Space.com posted a nice infographic providing an overview of solar flares. A solar flare is the massive release of energetic material from the Sun, usually originating from areas featuring high sunspot activity. Occasionally, the Sun will let loose an abnormally giant solar flare called a coronal mass ejection (CME).
Like solar flares on steroids, CMEs contain 1-10 billion tons of material traveling at over 1 million miles per hour, posing a major threat to electronic systems near Earth. In September 1859, a massive CME struck Earth and flooded the atmosphere with charged particles, causing auroras to illuminate the night sky over places like Cincinnati, Boston, and Australia. Also known as the Carrington Event, the Great Auroral Storm overpowered Earth’s telegraph transmission lines, knocking the service offline and causing equipment to send out streams of sparks. If such a storm were to strike Earth today, potential damage to infrastructure could be measured in the hundreds of billions of dollars (and that’s before taking into account the emotional stress of losing HBO Go).
While modern humans should not dismiss the threat posed by CMEs, we do enjoy some natural protections that help keep our beloved electronic devices safe. As shown in the infographic above, the Sun may eject material in any direction; this means in most cases CMEs will be moving away from Earth. If material is on a more direct course, Earth’s geomagnetic is able to soften the blow (with the resulting collisions being responsible for the enhanced auroras seen in the Carrington Event).
On a more proactive level, NASA and other agencies are deploying research tools to help further our understanding the cause of CMEs in order to generate better prediction models. The latest of these tools is Solar Dynamics Observatory (SDO), which has been returning stunning images of the Sun since it has come online. As researchers gain a better understanding of how the Sun functions, they will be able to help design procedures that can shield our vital infrastructure when our nearest star misbehaves.
"On Wednesdays, we wear space suits."
Some amazing images of 5 “lost” underwater cities were featured as part of a photo series on the unfortunately-named site Earth Porm. The amount of facts that are about these subjects varies by the site. The “known” end of the spectrum is represented by China’s Lion City, which was submerged under Qiandao Lake as part of a hydro-electric project in 1959. On the other hand, there is a great deal of controversy regarding whether the Yonaguni Submarine Ruins of Japan are man-made structures or the result of natural processes of erosion. The history of the lion above falls somewhere in the middle. Taken from Alexandria, Egypt, the image depicts what is thought to be the ruins of the palace of Cleopatra, which is believed to have been sunk by an earthquake in 365 CE.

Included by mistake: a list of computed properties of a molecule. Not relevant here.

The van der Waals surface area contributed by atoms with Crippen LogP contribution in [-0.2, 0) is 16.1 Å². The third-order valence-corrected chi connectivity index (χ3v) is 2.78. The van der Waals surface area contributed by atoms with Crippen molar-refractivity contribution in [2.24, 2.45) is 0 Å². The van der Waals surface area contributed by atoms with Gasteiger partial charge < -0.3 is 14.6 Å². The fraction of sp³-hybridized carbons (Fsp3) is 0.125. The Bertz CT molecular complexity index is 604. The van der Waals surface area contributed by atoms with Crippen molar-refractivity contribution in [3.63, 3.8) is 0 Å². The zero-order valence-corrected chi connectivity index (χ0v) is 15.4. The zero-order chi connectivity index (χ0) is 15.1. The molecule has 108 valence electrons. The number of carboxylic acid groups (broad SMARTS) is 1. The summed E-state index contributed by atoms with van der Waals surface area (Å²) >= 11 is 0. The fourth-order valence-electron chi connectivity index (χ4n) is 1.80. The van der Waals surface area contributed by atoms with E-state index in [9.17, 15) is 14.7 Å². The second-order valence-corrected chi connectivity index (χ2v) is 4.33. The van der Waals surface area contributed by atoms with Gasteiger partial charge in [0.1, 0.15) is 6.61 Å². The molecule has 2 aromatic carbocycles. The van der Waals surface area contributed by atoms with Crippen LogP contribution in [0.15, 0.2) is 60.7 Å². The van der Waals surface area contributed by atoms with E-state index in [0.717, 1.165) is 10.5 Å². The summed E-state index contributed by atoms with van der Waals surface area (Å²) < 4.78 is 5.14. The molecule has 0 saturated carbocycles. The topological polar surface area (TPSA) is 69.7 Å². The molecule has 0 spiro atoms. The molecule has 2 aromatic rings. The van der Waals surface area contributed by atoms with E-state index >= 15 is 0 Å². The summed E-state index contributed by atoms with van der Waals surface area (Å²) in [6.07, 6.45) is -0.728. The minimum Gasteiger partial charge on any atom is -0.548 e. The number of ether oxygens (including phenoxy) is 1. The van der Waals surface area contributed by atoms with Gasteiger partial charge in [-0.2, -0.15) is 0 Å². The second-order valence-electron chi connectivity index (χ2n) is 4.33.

Stories of lost ancient cities have captured the popular imagination since Plato first wrote of Atlantis. While those theories vary wildly in quality, they should not be dismissed as nonsense. The climate of the Pleistocene Epoch is most widely known for the massive glaciers which covered up to 30% of the Earth’s surface and played a large role in shaping the geology of North America and Europe. With so much water was tied up in those glaciers, sea levels across the globe dropped by hundreds of feet, creating grassland out of what had previously been sea floor. Many students know of the Beringia land bridge between Asia and North America, however coastlines expanded throughout the world, particularly in Southeast Asia as shown above.
Coastal areas are attractive for settlement because they support close proximity to resources and trade; today 40% of the world’s population lives within 100 km of coastal regions. As modern humans began to form complex societies during the Pleistocene, it is likely that these exposed areas were appealing for both travel and settlement. The middle image above shows a carved pillar from a Pleistocene-era site located in Turkey called Gobekli Tepe.
After almost 20 years of excavation, researchers now believe that Gobekli Tepe had been used as a site for ceremonial purposes dating as far back as 10,000 BCE. The nearly 50 ft tall decorated pillars of Gobekli Tepe are firm evidence that humans had the ability to create large-scale structures far earlier than had previously been imagined. With that in mind, and with humanity’s tendency to settle in coastal areas, it is very possible that there are further ancient underwater cities yet to be discovered. If discovered, such sites would help provide priceless information about the earliest stages of human development, how those people lived, and what they believed in.